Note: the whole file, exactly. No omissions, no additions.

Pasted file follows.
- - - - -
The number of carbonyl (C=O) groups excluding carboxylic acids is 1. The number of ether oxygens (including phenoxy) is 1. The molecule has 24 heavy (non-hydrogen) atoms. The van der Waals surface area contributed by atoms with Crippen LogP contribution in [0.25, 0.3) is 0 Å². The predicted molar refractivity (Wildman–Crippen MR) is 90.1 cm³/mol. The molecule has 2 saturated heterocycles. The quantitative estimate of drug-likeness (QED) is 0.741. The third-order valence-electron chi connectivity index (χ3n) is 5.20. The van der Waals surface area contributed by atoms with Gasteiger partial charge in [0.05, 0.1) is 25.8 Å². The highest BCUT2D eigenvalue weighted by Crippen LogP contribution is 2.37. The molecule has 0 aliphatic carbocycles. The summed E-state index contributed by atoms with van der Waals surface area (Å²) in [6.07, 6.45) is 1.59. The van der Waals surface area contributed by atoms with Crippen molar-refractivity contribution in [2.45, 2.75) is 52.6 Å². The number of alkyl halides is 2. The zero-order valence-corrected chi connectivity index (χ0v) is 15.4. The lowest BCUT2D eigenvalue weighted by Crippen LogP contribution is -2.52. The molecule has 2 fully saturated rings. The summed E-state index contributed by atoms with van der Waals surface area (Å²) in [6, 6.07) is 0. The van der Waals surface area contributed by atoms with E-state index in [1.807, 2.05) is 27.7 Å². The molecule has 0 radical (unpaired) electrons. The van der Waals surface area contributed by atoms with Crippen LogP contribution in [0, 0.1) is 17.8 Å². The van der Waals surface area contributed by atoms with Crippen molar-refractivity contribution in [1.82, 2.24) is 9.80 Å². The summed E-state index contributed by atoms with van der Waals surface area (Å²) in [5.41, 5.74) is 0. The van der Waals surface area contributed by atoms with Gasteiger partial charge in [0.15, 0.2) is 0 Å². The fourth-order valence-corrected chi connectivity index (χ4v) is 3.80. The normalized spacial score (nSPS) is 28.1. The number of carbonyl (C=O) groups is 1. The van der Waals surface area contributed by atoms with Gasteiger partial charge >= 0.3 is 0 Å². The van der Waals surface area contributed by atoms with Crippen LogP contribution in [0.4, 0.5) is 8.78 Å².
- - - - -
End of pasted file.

The number of carbonyl (C=O) groups excluding carboxylic acids is 1. The number of ether oxygens (including phenoxy) is 1. The molecule has 24 heavy (non-hydrogen) atoms. The van der Waals surface area contributed by atoms with Crippen LogP contribution in [0.25, 0.3) is 0 Å². The predicted molar refractivity (Wildman–Crippen MR) is 90.1 cm³/mol. The molecule has 2 saturated heterocycles. The quantitative estimate of drug-likeness (QED) is 0.741. The third-order valence-electron chi connectivity index (χ3n) is 5.20. The van der Waals surface area contributed by atoms with Gasteiger partial charge in [0.05, 0.1) is 25.8 Å². The highest BCUT2D eigenvalue weighted by Crippen LogP contribution is 2.37. The molecule has 0 aliphatic carbocycles. The summed E-state index contributed by atoms with van der Waals surface area (Å²) in [6.07, 6.45) is 1.59. The van der Waals surface area contributed by atoms with Crippen molar-refractivity contribution in [2.45, 2.75) is 52.6 Å². The number of alkyl halides is 2. The zero-order valence-corrected chi connectivity index (χ0v) is 15.4. The lowest BCUT2D eigenvalue weighted by Crippen LogP contribution is -2.52. The molecule has 2 fully saturated rings. The summed E-state index contributed by atoms with van der Waals surface area (Å²) in [6, 6.07) is 0. The van der Waals surface area contributed by atoms with E-state index in [1.807, 2.05) is 27.7 Å². The molecule has 0 radical (unpaired) electrons. The van der Waals surface area contributed by atoms with Crippen LogP contribution in [0, 0.1) is 17.8 Å². The van der Waals surface area contributed by atoms with Crippen molar-refractivity contribution in [1.82, 2.24) is 9.80 Å². The summed E-state index contributed by atoms with van der Waals surface area (Å²) in [5.41, 5.74) is 0. The van der Waals surface area contributed by atoms with Gasteiger partial charge in [0.15, 0.2) is 0 Å². The fourth-order valence-corrected chi connectivity index (χ4v) is 3.80. The normalized spacial score (nSPS) is 28.1. The number of carbonyl (C=O) groups is 1. The van der Waals surface area contributed by atoms with Gasteiger partial charge >= 0.3 is 0 Å². The van der Waals surface area contributed by atoms with Crippen LogP contribution in [0.4, 0.5) is 8.78 Å².